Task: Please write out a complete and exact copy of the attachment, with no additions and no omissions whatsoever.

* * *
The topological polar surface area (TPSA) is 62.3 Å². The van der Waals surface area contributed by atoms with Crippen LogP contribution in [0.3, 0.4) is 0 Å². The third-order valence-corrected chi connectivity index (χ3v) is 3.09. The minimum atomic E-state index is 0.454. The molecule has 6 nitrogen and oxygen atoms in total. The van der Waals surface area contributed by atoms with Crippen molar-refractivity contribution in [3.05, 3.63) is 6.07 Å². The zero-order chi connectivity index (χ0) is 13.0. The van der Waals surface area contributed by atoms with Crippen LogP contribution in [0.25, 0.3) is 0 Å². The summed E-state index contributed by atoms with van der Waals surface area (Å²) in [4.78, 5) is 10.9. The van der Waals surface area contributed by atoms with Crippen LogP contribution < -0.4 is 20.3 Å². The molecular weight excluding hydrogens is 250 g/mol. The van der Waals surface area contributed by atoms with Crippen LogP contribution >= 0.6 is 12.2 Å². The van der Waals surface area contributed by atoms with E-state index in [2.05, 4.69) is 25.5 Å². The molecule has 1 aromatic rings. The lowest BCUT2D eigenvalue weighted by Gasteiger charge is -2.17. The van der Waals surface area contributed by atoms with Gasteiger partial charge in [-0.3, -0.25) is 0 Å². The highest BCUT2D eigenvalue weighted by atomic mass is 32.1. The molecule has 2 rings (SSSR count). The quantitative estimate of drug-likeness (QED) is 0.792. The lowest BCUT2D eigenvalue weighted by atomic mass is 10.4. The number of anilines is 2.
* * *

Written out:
The topological polar surface area (TPSA) is 62.3 Å². The van der Waals surface area contributed by atoms with Crippen LogP contribution in [0.3, 0.4) is 0 Å². The third-order valence-corrected chi connectivity index (χ3v) is 3.09. The minimum atomic E-state index is 0.454. The molecule has 6 nitrogen and oxygen atoms in total. The van der Waals surface area contributed by atoms with Crippen molar-refractivity contribution in [3.05, 3.63) is 6.07 Å². The zero-order chi connectivity index (χ0) is 13.0. The van der Waals surface area contributed by atoms with Crippen LogP contribution in [0.25, 0.3) is 0 Å². The summed E-state index contributed by atoms with van der Waals surface area (Å²) in [4.78, 5) is 10.9. The van der Waals surface area contributed by atoms with Crippen LogP contribution < -0.4 is 20.3 Å². The molecular weight excluding hydrogens is 250 g/mol. The van der Waals surface area contributed by atoms with Crippen LogP contribution >= 0.6 is 12.2 Å². The van der Waals surface area contributed by atoms with E-state index in [2.05, 4.69) is 25.5 Å². The molecule has 1 aromatic rings. The lowest BCUT2D eigenvalue weighted by Gasteiger charge is -2.17. The van der Waals surface area contributed by atoms with Gasteiger partial charge in [-0.3, -0.25) is 0 Å². The highest BCUT2D eigenvalue weighted by atomic mass is 32.1. The molecule has 2 rings (SSSR count). The quantitative estimate of drug-likeness (QED) is 0.792. The lowest BCUT2D eigenvalue weighted by atomic mass is 10.4. The number of anilines is 2.